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Prisoner reoffending rates in Australia are at a critical level.
Nearly half of Australia’s 36,000 inmates will return to jail within two years of release; costing the Government billions.
Premier Mike Baird recently turned his attention to the issue, declaring in a recent report his intent to decrease recidivism by five per cent within three years.
An impressive target – but how should the Government go about achieving it?
One approach is to reform legislation so that fewer criminals end up incarcerated in the first place. However, removing the threat of prison from certain crimes is likely to have a perverse effect on offending rates.
Besides, this achieves little for Australia’s existing – and substantial – prison population who remain stuck in the ‘revolving door’ system.
An alternative and increasingly popular approach is to improve the rehabilitative function of prisons through innovations in design, management and architecture.
Nordic nations – which boast recidivism rates as low as 20% – have been paving the way in the arena.
These countries have for many years conceptualised prisons differently – viewing them as a place of “restorative justice” and rehabilitation.
Norwegian prisons are significantly less punitive, prioritising space, comfort, privacy and independence to inmates. Humanising the correctional environment, whilst still maintaining necessary security.
In contrast, Australia’s political mantra of being tough on crime, combined with an often late and reactive decision to rapidly increase prison bed numbers, has created a prison system more aligned to a punishment model.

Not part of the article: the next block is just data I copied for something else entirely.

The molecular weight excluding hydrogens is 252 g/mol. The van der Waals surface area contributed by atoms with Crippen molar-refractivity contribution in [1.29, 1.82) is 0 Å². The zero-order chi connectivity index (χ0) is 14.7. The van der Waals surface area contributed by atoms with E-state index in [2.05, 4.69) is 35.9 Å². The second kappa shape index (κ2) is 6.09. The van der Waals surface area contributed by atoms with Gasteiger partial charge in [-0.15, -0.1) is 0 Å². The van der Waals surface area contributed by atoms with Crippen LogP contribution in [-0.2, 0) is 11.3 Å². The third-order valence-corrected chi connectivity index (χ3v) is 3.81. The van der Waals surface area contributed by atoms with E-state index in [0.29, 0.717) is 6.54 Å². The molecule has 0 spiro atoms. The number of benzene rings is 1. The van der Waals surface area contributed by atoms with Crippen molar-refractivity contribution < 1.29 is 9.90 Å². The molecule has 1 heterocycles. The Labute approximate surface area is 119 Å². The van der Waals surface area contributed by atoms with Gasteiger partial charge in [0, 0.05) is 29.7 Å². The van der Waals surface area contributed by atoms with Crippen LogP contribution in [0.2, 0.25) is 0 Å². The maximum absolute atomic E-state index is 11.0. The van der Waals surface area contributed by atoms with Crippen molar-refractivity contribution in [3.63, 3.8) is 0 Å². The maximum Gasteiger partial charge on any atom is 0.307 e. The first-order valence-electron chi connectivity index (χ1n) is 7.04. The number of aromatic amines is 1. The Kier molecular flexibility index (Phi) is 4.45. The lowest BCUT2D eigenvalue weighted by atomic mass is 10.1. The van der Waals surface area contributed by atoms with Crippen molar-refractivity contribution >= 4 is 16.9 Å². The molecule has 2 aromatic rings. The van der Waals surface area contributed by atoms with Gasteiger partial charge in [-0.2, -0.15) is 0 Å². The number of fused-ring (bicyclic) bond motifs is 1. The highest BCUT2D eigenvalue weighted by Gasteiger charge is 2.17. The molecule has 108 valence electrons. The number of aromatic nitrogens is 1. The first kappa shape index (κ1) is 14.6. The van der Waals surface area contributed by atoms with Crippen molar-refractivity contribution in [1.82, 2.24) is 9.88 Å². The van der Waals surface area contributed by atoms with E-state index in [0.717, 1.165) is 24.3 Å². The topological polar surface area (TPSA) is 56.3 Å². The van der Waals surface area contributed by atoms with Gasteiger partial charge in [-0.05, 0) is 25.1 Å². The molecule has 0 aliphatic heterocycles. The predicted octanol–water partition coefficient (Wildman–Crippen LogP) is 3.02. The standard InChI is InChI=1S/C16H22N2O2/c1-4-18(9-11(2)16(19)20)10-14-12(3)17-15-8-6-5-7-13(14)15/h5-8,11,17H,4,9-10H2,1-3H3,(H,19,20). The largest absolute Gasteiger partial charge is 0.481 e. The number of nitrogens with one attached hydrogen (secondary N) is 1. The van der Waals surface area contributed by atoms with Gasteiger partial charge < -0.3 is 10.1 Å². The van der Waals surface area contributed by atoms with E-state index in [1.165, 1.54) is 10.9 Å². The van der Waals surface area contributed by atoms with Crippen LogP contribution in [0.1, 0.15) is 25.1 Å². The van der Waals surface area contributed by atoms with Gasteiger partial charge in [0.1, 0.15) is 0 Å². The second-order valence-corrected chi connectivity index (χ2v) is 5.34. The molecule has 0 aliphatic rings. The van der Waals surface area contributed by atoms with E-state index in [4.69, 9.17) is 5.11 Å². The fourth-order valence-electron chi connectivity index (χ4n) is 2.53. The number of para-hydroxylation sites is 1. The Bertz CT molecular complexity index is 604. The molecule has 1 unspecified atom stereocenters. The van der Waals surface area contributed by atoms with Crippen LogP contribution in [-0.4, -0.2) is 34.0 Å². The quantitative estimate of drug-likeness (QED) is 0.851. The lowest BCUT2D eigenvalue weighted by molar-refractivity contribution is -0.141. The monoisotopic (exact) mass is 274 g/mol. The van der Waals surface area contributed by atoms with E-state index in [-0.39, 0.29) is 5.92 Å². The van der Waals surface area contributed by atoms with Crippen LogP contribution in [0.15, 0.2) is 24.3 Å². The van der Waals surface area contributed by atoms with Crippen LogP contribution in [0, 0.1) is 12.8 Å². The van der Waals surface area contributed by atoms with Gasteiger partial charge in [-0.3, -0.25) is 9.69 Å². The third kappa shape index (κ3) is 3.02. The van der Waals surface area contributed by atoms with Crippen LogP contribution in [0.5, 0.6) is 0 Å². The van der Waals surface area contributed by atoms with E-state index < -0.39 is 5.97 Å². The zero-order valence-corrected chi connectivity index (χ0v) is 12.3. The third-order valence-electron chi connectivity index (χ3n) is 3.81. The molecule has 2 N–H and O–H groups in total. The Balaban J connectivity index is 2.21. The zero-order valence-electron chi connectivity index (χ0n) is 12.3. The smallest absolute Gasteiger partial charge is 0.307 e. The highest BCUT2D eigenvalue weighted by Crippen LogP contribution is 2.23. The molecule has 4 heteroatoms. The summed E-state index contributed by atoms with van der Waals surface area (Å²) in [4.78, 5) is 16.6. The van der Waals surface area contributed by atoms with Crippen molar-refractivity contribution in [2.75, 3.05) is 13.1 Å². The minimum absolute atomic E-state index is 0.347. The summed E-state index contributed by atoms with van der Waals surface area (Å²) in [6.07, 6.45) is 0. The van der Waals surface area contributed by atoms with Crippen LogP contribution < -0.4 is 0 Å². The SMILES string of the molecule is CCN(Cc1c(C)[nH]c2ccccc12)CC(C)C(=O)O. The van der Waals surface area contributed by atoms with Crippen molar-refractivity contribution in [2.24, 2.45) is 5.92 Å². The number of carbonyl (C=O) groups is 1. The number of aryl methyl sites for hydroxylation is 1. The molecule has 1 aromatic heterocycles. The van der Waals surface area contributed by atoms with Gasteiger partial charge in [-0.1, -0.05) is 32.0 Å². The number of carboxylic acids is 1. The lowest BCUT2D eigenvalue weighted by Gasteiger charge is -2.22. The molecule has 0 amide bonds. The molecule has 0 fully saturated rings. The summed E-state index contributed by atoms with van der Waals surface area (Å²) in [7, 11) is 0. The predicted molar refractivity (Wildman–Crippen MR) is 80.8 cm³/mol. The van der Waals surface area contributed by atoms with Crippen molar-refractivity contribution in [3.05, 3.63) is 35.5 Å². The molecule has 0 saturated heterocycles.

“It may be controversial and counterintuitive to favour the Nordic approach when faced with such immediate needs; but the offending and reoffending rates of these countries continue to remain at a far superior level than nations with more punitive prison systems. Surely we can’t ignore that?” says NBRS ARCHITECTURE Director, Rodney Drayton [pictured below].
The success of avant-garde prisons has led to the Government eliciting the support and strategic advice of architectural firms and moving towards a PPP procurement model, where the private sector can be incentivized on the longer term correctional and rehabilitative outcomes.
NBRS, who’s first foray into correctional architecture was the Sulman Award winning Parklea Correctional Centre over 30 years ago, have more recently turned their hands to providing strategic and technical advice to State and Territory Governments on this matter.
Their models draw upon extensive Psychological research and emphasise the role of factors like acoustics, materials, airflow and natural light in generating positive social outcomes.
NBRS have also carried out widespread local research, including work with leaders from indigenous communities through their involvement on the Darwin Correctional Precinct and Eastern Goldfields Regional Prison in Kalgoorle.
“Prisons with high indigenous inmate populations need a particular architectural response, as the sensitivities around social, language and nation groupings are more critical, whilst the habitation norms allow for larger co-sleeping, outdoor sleeping and household style environments, for example” says Drayton.
With overcrowding on the increase, it is vital that prisons move towards more intelligent designs and increase the sum of their parts.
Hear more from NBRS ARCHITECTURE about the role of architecture, design and management in reducing recidivism at Informa’s forthcoming Prisons 2016 conference.